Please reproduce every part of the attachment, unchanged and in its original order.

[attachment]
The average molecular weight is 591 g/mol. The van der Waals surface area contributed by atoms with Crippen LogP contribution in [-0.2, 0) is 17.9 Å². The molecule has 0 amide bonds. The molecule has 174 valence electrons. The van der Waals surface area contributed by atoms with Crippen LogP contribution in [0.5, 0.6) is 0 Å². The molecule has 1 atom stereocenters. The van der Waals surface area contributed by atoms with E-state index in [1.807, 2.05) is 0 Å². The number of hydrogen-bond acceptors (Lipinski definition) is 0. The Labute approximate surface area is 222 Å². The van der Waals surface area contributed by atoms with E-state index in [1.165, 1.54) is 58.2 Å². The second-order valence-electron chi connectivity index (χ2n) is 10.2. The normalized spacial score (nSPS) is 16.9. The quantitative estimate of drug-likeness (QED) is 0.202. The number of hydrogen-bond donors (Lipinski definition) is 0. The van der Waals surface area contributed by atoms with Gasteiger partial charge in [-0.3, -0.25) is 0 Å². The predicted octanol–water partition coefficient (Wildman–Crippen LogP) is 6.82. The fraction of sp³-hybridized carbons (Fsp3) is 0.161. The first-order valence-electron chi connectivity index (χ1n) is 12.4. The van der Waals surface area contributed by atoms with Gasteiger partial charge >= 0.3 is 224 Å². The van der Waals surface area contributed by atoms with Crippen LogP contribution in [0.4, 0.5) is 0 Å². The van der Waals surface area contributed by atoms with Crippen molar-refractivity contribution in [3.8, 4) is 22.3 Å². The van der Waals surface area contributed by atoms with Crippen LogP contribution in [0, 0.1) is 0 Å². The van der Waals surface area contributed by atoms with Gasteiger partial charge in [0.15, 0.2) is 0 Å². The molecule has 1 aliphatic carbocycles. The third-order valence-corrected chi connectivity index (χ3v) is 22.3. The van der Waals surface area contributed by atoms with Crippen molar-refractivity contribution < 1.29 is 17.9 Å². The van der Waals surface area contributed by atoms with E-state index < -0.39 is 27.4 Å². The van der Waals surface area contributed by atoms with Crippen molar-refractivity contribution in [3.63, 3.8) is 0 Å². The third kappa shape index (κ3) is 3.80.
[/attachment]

The average molecular weight is 591 g/mol. The van der Waals surface area contributed by atoms with Crippen LogP contribution in [-0.2, 0) is 17.9 Å². The molecule has 0 amide bonds. The molecule has 174 valence electrons. The van der Waals surface area contributed by atoms with Crippen LogP contribution in [0.5, 0.6) is 0 Å². The molecule has 1 atom stereocenters. The van der Waals surface area contributed by atoms with E-state index in [1.807, 2.05) is 0 Å². The number of hydrogen-bond acceptors (Lipinski definition) is 0. The Labute approximate surface area is 222 Å². The van der Waals surface area contributed by atoms with E-state index in [1.165, 1.54) is 58.2 Å². The second-order valence-electron chi connectivity index (χ2n) is 10.2. The normalized spacial score (nSPS) is 16.9. The quantitative estimate of drug-likeness (QED) is 0.202. The number of hydrogen-bond donors (Lipinski definition) is 0. The van der Waals surface area contributed by atoms with Gasteiger partial charge in [-0.3, -0.25) is 0 Å². The predicted octanol–water partition coefficient (Wildman–Crippen LogP) is 6.82. The fraction of sp³-hybridized carbons (Fsp3) is 0.161. The first-order valence-electron chi connectivity index (χ1n) is 12.4. The van der Waals surface area contributed by atoms with Gasteiger partial charge >= 0.3 is 224 Å². The van der Waals surface area contributed by atoms with Crippen LogP contribution in [0.4, 0.5) is 0 Å². The van der Waals surface area contributed by atoms with Crippen molar-refractivity contribution in [3.8, 4) is 22.3 Å². The van der Waals surface area contributed by atoms with Crippen LogP contribution in [0, 0.1) is 0 Å². The van der Waals surface area contributed by atoms with Gasteiger partial charge in [0.15, 0.2) is 0 Å². The molecule has 1 aliphatic carbocycles. The third-order valence-corrected chi connectivity index (χ3v) is 22.3. The van der Waals surface area contributed by atoms with Crippen molar-refractivity contribution < 1.29 is 17.9 Å². The van der Waals surface area contributed by atoms with E-state index < -0.39 is 27.4 Å². The van der Waals surface area contributed by atoms with Crippen molar-refractivity contribution in [3.63, 3.8) is 0 Å². The third kappa shape index (κ3) is 3.80.